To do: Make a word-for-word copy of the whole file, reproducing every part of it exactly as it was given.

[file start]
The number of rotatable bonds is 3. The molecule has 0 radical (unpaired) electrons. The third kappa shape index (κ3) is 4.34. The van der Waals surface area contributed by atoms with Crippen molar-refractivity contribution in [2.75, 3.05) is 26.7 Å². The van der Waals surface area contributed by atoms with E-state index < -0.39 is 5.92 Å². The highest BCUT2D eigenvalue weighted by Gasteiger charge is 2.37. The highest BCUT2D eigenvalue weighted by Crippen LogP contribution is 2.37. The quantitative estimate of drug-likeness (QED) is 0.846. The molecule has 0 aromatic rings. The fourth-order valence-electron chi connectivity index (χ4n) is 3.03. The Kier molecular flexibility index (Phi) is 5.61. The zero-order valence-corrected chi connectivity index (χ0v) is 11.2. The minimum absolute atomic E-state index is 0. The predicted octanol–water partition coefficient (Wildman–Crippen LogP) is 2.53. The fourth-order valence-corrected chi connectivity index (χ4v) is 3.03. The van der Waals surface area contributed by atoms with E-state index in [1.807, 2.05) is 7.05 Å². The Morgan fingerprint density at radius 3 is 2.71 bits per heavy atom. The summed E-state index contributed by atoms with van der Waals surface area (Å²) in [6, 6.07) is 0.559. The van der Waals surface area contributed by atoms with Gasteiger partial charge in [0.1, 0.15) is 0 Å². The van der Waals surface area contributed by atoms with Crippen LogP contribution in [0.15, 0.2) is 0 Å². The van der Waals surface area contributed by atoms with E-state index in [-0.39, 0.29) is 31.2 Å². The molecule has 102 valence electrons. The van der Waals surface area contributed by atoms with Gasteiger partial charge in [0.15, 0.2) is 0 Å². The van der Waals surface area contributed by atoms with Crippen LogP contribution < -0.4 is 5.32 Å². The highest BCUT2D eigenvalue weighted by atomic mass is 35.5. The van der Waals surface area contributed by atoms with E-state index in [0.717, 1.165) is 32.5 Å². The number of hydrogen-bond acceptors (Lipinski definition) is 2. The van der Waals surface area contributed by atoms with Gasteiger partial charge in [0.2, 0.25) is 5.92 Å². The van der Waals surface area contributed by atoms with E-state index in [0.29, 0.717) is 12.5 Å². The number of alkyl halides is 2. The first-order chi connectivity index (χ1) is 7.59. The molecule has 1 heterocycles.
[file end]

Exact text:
The number of rotatable bonds is 3. The molecule has 0 radical (unpaired) electrons. The third kappa shape index (κ3) is 4.34. The van der Waals surface area contributed by atoms with Crippen molar-refractivity contribution in [2.75, 3.05) is 26.7 Å². The van der Waals surface area contributed by atoms with E-state index < -0.39 is 5.92 Å². The highest BCUT2D eigenvalue weighted by Gasteiger charge is 2.37. The highest BCUT2D eigenvalue weighted by Crippen LogP contribution is 2.37. The quantitative estimate of drug-likeness (QED) is 0.846. The molecule has 0 aromatic rings. The fourth-order valence-electron chi connectivity index (χ4n) is 3.03. The Kier molecular flexibility index (Phi) is 5.61. The zero-order valence-corrected chi connectivity index (χ0v) is 11.2. The minimum absolute atomic E-state index is 0. The predicted octanol–water partition coefficient (Wildman–Crippen LogP) is 2.53. The fourth-order valence-corrected chi connectivity index (χ4v) is 3.03. The van der Waals surface area contributed by atoms with E-state index in [1.807, 2.05) is 7.05 Å². The Morgan fingerprint density at radius 3 is 2.71 bits per heavy atom. The summed E-state index contributed by atoms with van der Waals surface area (Å²) in [6, 6.07) is 0.559. The van der Waals surface area contributed by atoms with Gasteiger partial charge in [0.1, 0.15) is 0 Å². The van der Waals surface area contributed by atoms with Crippen LogP contribution in [0.15, 0.2) is 0 Å². The van der Waals surface area contributed by atoms with E-state index in [-0.39, 0.29) is 31.2 Å². The molecule has 102 valence electrons. The van der Waals surface area contributed by atoms with Gasteiger partial charge in [0.15, 0.2) is 0 Å². The van der Waals surface area contributed by atoms with Crippen LogP contribution < -0.4 is 5.32 Å². The highest BCUT2D eigenvalue weighted by atomic mass is 35.5. The van der Waals surface area contributed by atoms with E-state index in [0.717, 1.165) is 32.5 Å². The number of hydrogen-bond acceptors (Lipinski definition) is 2. The van der Waals surface area contributed by atoms with Gasteiger partial charge in [0.2, 0.25) is 5.92 Å². The van der Waals surface area contributed by atoms with E-state index in [0.29, 0.717) is 12.5 Å². The number of alkyl halides is 2. The first-order chi connectivity index (χ1) is 7.59. The molecule has 1 heterocycles.